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A redrawing of the Red/Blue map in November 2010?

Five questions to Andrew Gelman about the coming midterm elections


In the United States, the November midterm elections will most likely be a success for Republicans in Congress. Does it mean that the 2008 electoral map is already outdated? Does it definitely discard the hypothesis that 2008 was the beginning of a long term political realignment in American politics?

Andrew Gelman is professor of statistics and political science and director of the Applied Statistics Center at Columbia University (New York). He is the author of Red State, Blue State, Rich State, Poor State. Why Americans Vote the Way They Do, published by Princeton University Press in 2008.

La Vie des idées interviewed him in June 2010 at the end of a year spent teaching at the Institut d’Etudes Politiques, to discuss American politics in the light of the coming midterm elections.

1. Many analysts have emphasized that there was a redrawing of the electoral map in 2008. To what extent will the November midterm elections affect this red-blue map? How long will the newly blue states remain blue?

Andrew Gelman (1)
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2. Do you think the predictable loss of the Democrats in November definitely disqualifies the hypothesis that Obama’s election was the beginning of a realignment in American politics, that is a period of dominance for the Democratic party due to favourable demographics?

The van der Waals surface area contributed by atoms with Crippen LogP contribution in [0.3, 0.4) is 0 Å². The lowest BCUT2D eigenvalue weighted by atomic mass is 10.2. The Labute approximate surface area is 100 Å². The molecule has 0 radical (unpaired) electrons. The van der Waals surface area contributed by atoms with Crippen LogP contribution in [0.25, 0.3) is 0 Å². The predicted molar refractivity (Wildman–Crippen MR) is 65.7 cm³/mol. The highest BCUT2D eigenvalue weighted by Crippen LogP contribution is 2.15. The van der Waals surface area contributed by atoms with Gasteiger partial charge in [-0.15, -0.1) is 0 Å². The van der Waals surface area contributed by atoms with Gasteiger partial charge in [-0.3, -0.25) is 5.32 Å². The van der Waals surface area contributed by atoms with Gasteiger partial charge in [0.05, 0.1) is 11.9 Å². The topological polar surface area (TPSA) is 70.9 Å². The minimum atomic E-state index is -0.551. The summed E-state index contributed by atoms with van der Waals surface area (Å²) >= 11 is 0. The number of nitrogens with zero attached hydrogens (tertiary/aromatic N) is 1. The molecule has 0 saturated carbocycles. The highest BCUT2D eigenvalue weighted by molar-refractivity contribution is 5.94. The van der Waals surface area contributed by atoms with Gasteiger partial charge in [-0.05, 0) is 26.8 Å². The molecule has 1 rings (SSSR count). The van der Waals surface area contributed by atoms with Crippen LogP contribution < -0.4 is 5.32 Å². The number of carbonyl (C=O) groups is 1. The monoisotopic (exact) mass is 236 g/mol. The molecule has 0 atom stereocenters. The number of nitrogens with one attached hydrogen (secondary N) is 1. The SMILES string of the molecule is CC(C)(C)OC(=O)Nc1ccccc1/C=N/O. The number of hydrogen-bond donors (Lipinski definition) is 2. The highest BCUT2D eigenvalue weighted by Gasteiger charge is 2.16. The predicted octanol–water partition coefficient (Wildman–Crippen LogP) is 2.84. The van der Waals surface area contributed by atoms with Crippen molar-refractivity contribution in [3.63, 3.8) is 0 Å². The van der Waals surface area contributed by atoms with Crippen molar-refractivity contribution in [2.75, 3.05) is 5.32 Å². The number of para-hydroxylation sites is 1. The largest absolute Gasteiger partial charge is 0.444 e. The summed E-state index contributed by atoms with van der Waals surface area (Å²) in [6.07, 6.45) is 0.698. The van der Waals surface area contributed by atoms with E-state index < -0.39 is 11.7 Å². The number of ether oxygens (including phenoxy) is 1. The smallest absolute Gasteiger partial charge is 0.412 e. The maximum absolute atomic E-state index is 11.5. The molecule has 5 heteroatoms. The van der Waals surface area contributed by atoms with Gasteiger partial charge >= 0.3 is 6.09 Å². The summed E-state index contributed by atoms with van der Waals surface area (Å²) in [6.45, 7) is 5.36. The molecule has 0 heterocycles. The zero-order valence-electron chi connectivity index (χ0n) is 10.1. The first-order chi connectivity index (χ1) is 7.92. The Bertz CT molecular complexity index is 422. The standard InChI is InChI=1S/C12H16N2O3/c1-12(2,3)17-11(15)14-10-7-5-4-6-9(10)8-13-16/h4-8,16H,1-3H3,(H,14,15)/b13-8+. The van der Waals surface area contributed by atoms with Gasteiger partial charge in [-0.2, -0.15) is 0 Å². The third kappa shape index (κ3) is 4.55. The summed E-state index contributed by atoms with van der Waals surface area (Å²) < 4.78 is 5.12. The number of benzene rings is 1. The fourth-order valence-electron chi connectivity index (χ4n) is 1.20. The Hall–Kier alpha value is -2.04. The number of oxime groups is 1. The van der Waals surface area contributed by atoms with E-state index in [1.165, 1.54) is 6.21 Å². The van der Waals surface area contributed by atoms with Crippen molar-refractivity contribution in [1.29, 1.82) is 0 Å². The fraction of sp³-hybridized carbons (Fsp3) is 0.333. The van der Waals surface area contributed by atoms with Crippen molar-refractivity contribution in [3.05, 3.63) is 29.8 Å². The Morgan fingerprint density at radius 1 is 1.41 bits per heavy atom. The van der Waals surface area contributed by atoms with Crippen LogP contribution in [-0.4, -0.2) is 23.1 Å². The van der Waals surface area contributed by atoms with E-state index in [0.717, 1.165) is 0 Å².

Andrew Gelman (2)
If you don’t manage to watch this video here, tou can try to watch it on the video host site Dailymotion.

3. Some analysts consider that voting patterns are best explained by economic factors, others by values. How do you position yourself in the debate on culture wars vs. economic wars?

Andrew Gelman (3)
If you don’t manage to watch this video here, tou can try to watch it on the video host site Dailymotion.

4. In your book Red State, Blue State, Rich State, Poor State, you renew the ongoing debate on the correlation between income and vote, showing it is much stronger in poor states. In light of this correlation, would you say that there currently is an increasing economic polarization in American politics?

Andrew Gelman (4)
If you don’t manage to watch this video here, tou can try to watch it on the video host site Dailymotion.

5. To what extent do you think internal mobility and the geographical concentration of like-minded voters (in some sort of “self-sorting” mechanism) increases the polarization of American politics?

Andrew Gelman (5)
If you don’t manage to watch this video here, tou can try to watch it on the video host site Dailymotion.

In case of technical problem, you can contact us.

Video by Ariel Suhamy.

Further reading

  • La recension du livre Red State. Blue State d’Andrew Gelman, par François Vergniolle de Chantal, « Comment votent les Américains », La Vie des idées, 16 mars 2009.

To quote this article :

Pauline Peretz, « A redrawing of the Red/Blue map in November 2010?. Five questions to Andrew Gelman about the coming midterm elections », Books and Ideas , 22 October 2010. ISSN : 2105-3030. URL : http://www.booksandideas.net/A-redrawing-of-the-Red-Blue-map-in.html

Nota Bene:

Si vous souhaitez critiquer ou développer cet article, vous êtes invité à proposer un texte au comité de rédaction. Nous vous répondrons dans les meilleurs délais : redaction@laviedesidees.fr.

by Pauline Peretz , 22 October 2010

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